President Reagan's inaugural committee is trying to avoid paying nearly $200,000 in Prince George's County amusement taxes on its gala last week at the Capital Centre by claiming the money collected from the event will go for charitable purposes.
Officials of the Presidential Inauguration Committee 1981 have told the Maryland Comptroller's office, which collects the county tax and determines when it is levied, that about $1.7 to $2 million raised by the nationally televised tribute to President Reagan will be used to pay for future presidential inaugurations or a new presidential inaugural scholarship fund -- both of which they say are tax-exempt enterprises -- and therefore should not be subject to any taxes.
Prince George's County imposes a 10 percent tax on all events that feature entertainment and charge an admission fee. Sponsors of such an event are supposed to pay the tax -- charged on the total amount of money brought in -- to the state controller, who then returns it to the county.
The tax can be waived, either by the county government or the state, if the money raised by the event is "devoted exclusively to a charitable purpose," such as a church fundraiser held to finance a new building. It is under this provision of state law that Reagan's committee is hoping to avoid paying taxes on the Jan. 19 event.
"We are discussing with the state right now the appropriateness of having to pay the amusement tax," said Herbert Marks, associate general counsel of the committee. The raised by the event, he said, was used to provide entertainment, which included such Hollywood notables as Frank Sinatra, Johnny Carson and Donnie and Marie Osmond, but the bulk of it, he said was intended for "future public inaugural events or the inaugural scholars program," and educational fund that the inaugural committee is just now setting up.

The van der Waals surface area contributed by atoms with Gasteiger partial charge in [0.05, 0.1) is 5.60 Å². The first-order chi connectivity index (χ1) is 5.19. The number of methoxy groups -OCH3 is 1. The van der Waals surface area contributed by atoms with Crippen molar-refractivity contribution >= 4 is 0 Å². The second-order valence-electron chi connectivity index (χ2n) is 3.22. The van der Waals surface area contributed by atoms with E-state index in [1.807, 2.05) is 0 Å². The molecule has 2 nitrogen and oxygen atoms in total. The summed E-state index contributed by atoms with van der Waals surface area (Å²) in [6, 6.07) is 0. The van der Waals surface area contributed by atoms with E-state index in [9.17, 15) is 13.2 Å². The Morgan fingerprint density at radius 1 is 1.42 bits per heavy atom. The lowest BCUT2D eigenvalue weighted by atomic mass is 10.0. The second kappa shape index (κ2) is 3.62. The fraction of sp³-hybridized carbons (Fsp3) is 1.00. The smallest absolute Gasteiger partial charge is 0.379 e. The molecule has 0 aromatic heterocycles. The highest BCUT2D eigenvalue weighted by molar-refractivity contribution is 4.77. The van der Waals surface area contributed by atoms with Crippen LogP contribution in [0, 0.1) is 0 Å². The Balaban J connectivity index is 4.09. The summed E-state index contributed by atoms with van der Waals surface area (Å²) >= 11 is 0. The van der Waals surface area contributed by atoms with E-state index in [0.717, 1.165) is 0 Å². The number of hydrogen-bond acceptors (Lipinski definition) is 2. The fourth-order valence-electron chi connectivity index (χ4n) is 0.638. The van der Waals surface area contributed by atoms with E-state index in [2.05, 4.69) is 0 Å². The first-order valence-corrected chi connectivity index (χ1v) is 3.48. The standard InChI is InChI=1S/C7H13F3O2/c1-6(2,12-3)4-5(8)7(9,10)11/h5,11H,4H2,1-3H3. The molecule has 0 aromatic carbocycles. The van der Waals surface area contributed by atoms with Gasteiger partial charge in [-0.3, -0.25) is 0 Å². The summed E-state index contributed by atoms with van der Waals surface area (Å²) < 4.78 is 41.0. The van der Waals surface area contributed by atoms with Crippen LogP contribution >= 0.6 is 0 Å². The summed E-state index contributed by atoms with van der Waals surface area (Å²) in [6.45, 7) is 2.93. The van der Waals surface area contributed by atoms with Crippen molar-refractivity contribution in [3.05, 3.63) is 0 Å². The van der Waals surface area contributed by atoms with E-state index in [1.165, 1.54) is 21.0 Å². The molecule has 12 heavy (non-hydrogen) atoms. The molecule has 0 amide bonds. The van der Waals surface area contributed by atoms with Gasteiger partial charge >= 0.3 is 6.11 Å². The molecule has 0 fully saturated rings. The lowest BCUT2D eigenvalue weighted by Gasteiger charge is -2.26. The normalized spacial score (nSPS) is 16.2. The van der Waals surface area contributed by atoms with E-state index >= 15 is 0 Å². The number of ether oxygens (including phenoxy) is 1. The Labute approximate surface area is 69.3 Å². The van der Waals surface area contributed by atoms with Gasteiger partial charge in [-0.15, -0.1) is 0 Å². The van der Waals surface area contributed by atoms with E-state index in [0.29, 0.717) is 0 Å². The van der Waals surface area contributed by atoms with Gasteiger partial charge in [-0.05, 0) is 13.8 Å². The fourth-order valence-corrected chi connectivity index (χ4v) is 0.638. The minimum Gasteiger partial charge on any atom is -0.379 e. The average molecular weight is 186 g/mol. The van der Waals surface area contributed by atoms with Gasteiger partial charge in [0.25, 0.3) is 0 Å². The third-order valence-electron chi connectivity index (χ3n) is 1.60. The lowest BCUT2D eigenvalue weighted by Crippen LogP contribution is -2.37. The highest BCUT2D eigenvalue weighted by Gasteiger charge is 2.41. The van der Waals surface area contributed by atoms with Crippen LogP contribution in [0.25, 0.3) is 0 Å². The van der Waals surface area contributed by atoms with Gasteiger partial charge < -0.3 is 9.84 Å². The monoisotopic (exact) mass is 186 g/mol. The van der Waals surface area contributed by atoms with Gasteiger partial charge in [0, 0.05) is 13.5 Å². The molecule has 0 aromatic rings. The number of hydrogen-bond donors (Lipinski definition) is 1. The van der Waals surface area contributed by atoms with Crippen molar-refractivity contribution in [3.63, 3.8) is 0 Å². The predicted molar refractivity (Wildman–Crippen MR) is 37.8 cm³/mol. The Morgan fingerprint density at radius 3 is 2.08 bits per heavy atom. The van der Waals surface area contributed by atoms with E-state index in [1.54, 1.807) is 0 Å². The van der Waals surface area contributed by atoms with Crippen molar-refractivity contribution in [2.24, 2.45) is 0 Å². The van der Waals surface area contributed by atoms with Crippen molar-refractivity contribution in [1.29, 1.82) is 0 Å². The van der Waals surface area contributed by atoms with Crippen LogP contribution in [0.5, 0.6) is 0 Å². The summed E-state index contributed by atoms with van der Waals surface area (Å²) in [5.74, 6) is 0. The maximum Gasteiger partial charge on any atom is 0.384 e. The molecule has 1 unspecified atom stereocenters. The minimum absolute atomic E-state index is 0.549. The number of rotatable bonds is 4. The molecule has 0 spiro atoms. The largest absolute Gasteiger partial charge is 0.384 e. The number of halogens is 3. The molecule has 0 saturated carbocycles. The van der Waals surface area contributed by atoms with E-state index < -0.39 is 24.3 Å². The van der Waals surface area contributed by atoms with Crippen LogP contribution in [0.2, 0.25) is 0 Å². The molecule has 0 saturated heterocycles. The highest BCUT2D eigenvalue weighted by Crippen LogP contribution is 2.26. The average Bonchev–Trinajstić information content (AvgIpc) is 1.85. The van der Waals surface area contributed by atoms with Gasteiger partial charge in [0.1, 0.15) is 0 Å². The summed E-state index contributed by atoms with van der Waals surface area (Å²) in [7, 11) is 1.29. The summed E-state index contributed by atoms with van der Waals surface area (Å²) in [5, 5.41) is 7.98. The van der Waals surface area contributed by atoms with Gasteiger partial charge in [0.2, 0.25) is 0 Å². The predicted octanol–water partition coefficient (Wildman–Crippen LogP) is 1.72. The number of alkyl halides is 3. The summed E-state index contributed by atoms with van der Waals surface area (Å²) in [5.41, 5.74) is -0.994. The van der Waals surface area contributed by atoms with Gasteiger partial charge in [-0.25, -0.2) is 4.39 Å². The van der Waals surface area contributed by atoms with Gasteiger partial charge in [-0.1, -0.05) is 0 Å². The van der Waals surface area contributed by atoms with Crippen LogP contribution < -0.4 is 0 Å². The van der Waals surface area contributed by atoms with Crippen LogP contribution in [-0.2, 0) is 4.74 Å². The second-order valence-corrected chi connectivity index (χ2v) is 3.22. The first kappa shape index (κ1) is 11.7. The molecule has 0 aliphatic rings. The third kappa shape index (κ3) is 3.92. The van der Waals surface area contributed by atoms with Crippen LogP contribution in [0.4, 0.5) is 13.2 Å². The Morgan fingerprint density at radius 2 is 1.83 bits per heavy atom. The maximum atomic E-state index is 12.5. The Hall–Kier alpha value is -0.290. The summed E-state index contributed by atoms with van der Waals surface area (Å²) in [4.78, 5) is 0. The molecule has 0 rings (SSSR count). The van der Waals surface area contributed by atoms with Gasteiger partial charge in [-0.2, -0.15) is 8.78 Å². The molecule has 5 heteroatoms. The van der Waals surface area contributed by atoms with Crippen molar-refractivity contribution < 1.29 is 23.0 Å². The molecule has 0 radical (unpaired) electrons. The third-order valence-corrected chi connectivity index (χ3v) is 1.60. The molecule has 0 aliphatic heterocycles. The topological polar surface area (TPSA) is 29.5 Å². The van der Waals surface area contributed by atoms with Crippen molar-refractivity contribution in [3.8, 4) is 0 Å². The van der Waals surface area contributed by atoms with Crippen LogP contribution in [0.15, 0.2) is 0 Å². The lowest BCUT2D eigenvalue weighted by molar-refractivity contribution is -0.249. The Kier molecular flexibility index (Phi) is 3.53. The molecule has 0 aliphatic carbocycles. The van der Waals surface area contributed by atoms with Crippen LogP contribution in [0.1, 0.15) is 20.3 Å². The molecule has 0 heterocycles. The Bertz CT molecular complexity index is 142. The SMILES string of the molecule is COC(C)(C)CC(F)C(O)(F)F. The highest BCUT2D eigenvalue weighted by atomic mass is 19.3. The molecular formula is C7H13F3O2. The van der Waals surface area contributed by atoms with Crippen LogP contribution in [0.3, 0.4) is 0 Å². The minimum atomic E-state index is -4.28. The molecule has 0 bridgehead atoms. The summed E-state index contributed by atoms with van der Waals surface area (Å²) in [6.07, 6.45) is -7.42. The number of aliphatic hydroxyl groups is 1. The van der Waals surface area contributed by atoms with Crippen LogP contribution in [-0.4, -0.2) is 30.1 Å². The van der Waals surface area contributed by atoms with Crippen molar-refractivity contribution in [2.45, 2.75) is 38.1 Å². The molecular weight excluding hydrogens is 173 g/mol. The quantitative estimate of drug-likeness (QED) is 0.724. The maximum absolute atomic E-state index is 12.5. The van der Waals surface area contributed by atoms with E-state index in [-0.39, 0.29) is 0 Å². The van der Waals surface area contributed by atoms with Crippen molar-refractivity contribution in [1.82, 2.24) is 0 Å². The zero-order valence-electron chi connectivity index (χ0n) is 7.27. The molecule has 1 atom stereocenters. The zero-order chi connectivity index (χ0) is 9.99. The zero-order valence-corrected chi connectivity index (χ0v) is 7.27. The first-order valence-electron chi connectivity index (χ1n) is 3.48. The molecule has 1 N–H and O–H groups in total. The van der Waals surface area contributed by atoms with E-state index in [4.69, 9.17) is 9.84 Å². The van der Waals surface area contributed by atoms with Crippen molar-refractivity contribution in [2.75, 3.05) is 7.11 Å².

"These [uses] are clearly within the gamut of charitable purposes," Marks said.
Despite the committee's explanation for its efforts to avoid paying the tax, some county and state officials viewed the gala with a more jaundiced eye, seeing it simply a dose of expensive -- $100 a ticket -- revelry that Prince George's has the right to, and should, tax. Even County Executive Lawrence Hogan, the state's Republican National Committeeman who attened the event, has gone on record as being "very much opposed to any exemption being granted for the Republican gala," according to aides of the executive.
"His opinion doesn't mean a whole lot in this matter because it's something that the state has to determine," said Lawrence Hogan Jr., son and aide of the county executive. "But we certainly would like to see $200,000."
The younger Hogan said that because the sponsors of similar events held at the Capital Centre have been forced to pay the admissions tax the county feels that the inaugural committee should pay it also. "If no one else is paying the tax we wouldn't want to single out the president who we worked so hard to elect," he said. "But we also wouldn't want to give him any special treatment. It's up to the state to decide it."
According to Assistant Maryland Attorney General Jerry Langbaum, the treasurer's office has asked the inaugural committee to provide it with financial statements and receipts from the event "so that we can determine whether or not this affair is taxable."
Once the information is received, the comptroller's office will try to determine whether all the money went to charitable institutions, what kind of payments or other provisions were made for entertainers and whether anyone connected with the gala was paid a commission based on a percentage of gross receipts, according to state officials.
"We'll have to determine what Johnny Carson's salary was, what they paid for his hotel room or if they sent him a dozen bottles of champagne," said one official. "If it's the latter we might have some problems."
Langbaum and Marks said they expect the issue to remain unresolved for several weeks while the committee gathers its records and waits for the bills from the gala to come in.